• Significantly improved user experience in dense deployments

Interference is becoming an issue for operators as LTE networks proliferate and network traffic increases.  Network-based interference mitigation techniques are specified in future releases of the LTE standard, but these are not available today, and these are limited in how much interference they can remove.  Because LTE spectrum is limited, most LTE operators are deploying single frequency networks to maximize capacity; however, while single frequency networks increase spectral efficiency, they also increase the potential for interference.  Sequans AIR was developed in response to these trends and it offers a powerful interference solution that can be implemented on today’s LTE networks for significant benefits to end users and network operators.

Sequans AIR incorporates advanced interference rejection techniques.  When installed on an LTE user terminal, it works by forming a receive beam toward the useful signal and spatial nulls toward interfering signals.  Sequans AIR was co-developed with technology partner ArrayComm, a leader in multi-antenna signal processing and beam-forming.

Sequans AIR is designed to work in any LTE network (TDD or FDD), regardless of eNode B, carrier frequency, or channel bandwidth.  It works today on LTE Release 8 and 9 networks and will work on future Release 10 and 11 networks.  Sequans AIR is designed into Sequans’ latest LTE platforms: Andromeda for LTE handsets and tablets and Mont Blancfor hostless USB dongles, CPE and mobile hotspots.

Sequans AIR been tested in numerous interference scenarios, using the various transmission modes of LTE, and even in the most challenging situations, the Sequans AIR receiver showed a marked gain and in some cases rejected nearly twice as much interference as the default receiver.

For full details and performance see new white paper:  Mitigating Interference in LTE Networks with Sequans AIR.

Ah, Product Announcements. LTE marketplace growth. Have a nice day.

Who

What

Why

CalAmp to Supply Its Fusion-LTE Router to Vermont Utilities

Marketplace growth: A competitor for the Cradlepoint wireless router that supports LTE.

Mobile Operators can accelerate LTE Voice Strategy with ’0 to VoLTE in 30 days’ offer 

It’s an IMS supporting VoLTE ready for deployment being actively marketed as such.

Spreadtrum Introduces SC9610 TD-LTE UE Chipset

These guys are aiming at $100 smartphones overall. This is the first TD-LTE chipset aiming for that market.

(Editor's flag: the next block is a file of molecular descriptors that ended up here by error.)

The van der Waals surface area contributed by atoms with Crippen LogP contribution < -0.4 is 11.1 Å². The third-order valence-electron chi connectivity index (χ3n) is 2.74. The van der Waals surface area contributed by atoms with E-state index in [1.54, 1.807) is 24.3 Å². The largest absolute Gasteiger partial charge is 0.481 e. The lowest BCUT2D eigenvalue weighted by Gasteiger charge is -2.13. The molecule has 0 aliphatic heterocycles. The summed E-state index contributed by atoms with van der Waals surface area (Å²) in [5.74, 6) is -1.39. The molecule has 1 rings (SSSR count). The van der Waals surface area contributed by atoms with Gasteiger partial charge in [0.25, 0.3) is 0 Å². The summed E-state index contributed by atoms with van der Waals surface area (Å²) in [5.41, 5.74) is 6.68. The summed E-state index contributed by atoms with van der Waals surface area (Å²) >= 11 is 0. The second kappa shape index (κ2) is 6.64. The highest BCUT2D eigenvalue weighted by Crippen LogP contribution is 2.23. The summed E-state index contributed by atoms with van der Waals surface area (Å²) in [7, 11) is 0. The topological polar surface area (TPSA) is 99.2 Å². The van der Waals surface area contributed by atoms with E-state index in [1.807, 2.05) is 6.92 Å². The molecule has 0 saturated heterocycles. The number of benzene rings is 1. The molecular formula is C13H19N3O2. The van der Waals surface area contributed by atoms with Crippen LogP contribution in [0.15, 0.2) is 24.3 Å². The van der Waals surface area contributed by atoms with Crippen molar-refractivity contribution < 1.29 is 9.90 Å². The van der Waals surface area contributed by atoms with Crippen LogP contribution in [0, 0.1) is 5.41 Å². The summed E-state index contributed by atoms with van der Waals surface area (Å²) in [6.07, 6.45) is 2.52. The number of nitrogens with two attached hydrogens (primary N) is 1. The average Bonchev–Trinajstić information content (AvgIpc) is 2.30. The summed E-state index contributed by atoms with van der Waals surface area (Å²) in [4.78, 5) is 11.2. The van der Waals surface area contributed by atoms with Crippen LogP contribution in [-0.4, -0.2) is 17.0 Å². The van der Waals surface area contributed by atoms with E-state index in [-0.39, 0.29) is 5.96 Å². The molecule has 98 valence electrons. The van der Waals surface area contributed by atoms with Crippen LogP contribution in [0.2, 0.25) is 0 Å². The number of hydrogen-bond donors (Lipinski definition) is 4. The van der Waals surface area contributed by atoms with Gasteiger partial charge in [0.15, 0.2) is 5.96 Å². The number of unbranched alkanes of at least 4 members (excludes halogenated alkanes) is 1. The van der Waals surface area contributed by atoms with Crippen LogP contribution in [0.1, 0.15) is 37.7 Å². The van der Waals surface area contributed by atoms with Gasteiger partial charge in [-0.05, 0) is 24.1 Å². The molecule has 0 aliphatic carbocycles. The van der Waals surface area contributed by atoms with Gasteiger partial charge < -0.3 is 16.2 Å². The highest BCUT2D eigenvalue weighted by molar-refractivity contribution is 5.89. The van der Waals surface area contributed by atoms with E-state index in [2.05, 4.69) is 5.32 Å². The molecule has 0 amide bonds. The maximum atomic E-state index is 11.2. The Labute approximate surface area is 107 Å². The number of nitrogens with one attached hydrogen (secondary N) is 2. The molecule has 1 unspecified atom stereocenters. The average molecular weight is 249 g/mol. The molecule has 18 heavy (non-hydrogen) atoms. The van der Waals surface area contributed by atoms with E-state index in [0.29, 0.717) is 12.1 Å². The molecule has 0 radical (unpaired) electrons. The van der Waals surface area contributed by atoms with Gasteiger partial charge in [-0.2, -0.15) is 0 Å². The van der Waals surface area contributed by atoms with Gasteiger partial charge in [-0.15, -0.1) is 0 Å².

Links: Calamp, Mavenir, Spreadtrum

 According to EETimes, Maxim quietly gobbled up Genasic recently. That’s good to know because it sounded like Genasic was sampling an LTE UE (Device) 65nm radio front end with multi-band capability from 698MHz to 2.7GHz that will draw under 300 mW, enabling dongles and other devices. 

The GEN4100 operates from 680- to 2700-MHz with channel bandwidths programmable between 1.4- and 20-MHz. It has three receive ports between 1700 and 2700-MHz and two receive ports between 680 and 1500-MHz. There is one transmit port in the each of the upper and lower bands. The chip is packaged in a 9.8-mm by 8.6-mm thermal leadless array package with a ball-pitch of 0.4-mm. It can be provided as a discrete packaged device, as a bare die for inclusion in multi-chip modules or as hard-macro for integration in a system-on-chip.

 

And of course it caught my eye as there it is again, lower 700MHz component… Here’s to hoping Maxim maximizes the marketing for this device and the lower 700MHz devicescape continues to grow. Go forth and build something!

Links: EETimes, silconsouthwest.co.uk

 SkyCross has announced their device antenna technology and plans for world domination, which essentially shrinks the total space required for antennae in a device. They put it best…”The SkyCross VersiTune-LTE™ tunable antenna module leverages SkyCross patented ST-iMAT™ technology, enabling a single antenna structure to operate over up to 12 transmit and receive bands while providing optimized MIMO functionality crucial for 4G LTE speeds. This solution enables OEMs to deliver greater device performance, but shrinks the volume required for antennas inside advanced 4G LTE devices up to half that required for conventional antennas.” It’s a good technology. I wonder if it can be combined with the Taoglas efficiency? Good stuff… 

 

Links: SkyCross

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  Altair Semiconductor, a manufacturer of LTE UE chipsets that we have highlighted before has put out a PR that they are teaming up with Ecrio (SIP client provider.) This probably means that Altair is working to launch the first truly VoLTE candidate chipsets (no need to build external middleware.) Altair makes the radio for the LTE UE (with Band 12/Lower 700MHz support) and the SIP client is the phone application with the UI/MMI and (SIP) protocol to make actual voice calls. Large OEMs like Samsung and LG etc may already have their IMS client in hand but this could enable a class of smaller players to launch LTE/VoLTE devices at a competitive price. This is a great development for the LTE market place. In fact, it goes hand in hand with the recent OnStar announcements that they are launching their APIs to the world…OnStar is reportedly launching a VoLTE device for in car voice calling on Verizon . 

Links: Marketwatch.com, Altair Semiconductor, Ecrio

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 Right under our noses, Samsung’s SCH-R930, a Galaxy device similar to the Samsung Indulge on MetroPCS’s network is launching as was parroted in the blogosphere. What I realized about this was the interesting thing is FCC testing shows that it’s an all band player, with AWS, PCS, Cellular and yes,

Lower 700MHz covered for 5MHz and 10MHz channels. US Cellular is slated to launch this device, as they Tweeted last week, in April.

BTW, the Huawei Honor they are launching does not support this band so to me this points to US Cellular launching LTE on AWS. On the other hand there are a lot of lower 700MHz spectrum owners who have a hole burning in their pocket right about now…Good luck and keep the lines orderly!

Notice Samsung is very understated on this device. Hmmm…

 

Links: FCC, Engadget

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Public Safety